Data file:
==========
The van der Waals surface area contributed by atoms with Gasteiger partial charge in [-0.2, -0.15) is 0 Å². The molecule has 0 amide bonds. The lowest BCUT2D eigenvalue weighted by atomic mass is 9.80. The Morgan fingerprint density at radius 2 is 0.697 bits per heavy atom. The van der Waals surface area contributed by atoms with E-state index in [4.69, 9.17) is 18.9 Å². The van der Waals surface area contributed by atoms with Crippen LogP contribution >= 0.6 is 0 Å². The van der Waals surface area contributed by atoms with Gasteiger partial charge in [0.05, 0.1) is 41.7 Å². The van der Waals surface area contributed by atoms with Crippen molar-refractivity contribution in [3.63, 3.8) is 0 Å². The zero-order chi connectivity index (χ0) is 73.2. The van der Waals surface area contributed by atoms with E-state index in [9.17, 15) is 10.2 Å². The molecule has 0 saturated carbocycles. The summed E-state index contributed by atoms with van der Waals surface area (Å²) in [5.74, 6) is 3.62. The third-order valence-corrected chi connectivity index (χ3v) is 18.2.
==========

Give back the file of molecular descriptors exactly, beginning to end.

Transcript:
The van der Waals surface area contributed by atoms with Gasteiger partial charge in [-0.2, -0.15) is 0 Å². The molecule has 0 amide bonds. The lowest BCUT2D eigenvalue weighted by atomic mass is 9.80. The Morgan fingerprint density at radius 2 is 0.697 bits per heavy atom. The van der Waals surface area contributed by atoms with E-state index in [4.69, 9.17) is 18.9 Å². The van der Waals surface area contributed by atoms with Crippen LogP contribution >= 0.6 is 0 Å². The van der Waals surface area contributed by atoms with Gasteiger partial charge in [0.05, 0.1) is 41.7 Å². The van der Waals surface area contributed by atoms with Crippen molar-refractivity contribution in [3.63, 3.8) is 0 Å². The zero-order chi connectivity index (χ0) is 73.2. The van der Waals surface area contributed by atoms with E-state index in [9.17, 15) is 10.2 Å². The molecule has 0 saturated carbocycles. The summed E-state index contributed by atoms with van der Waals surface area (Å²) in [5.74, 6) is 3.62. The third-order valence-corrected chi connectivity index (χ3v) is 18.2.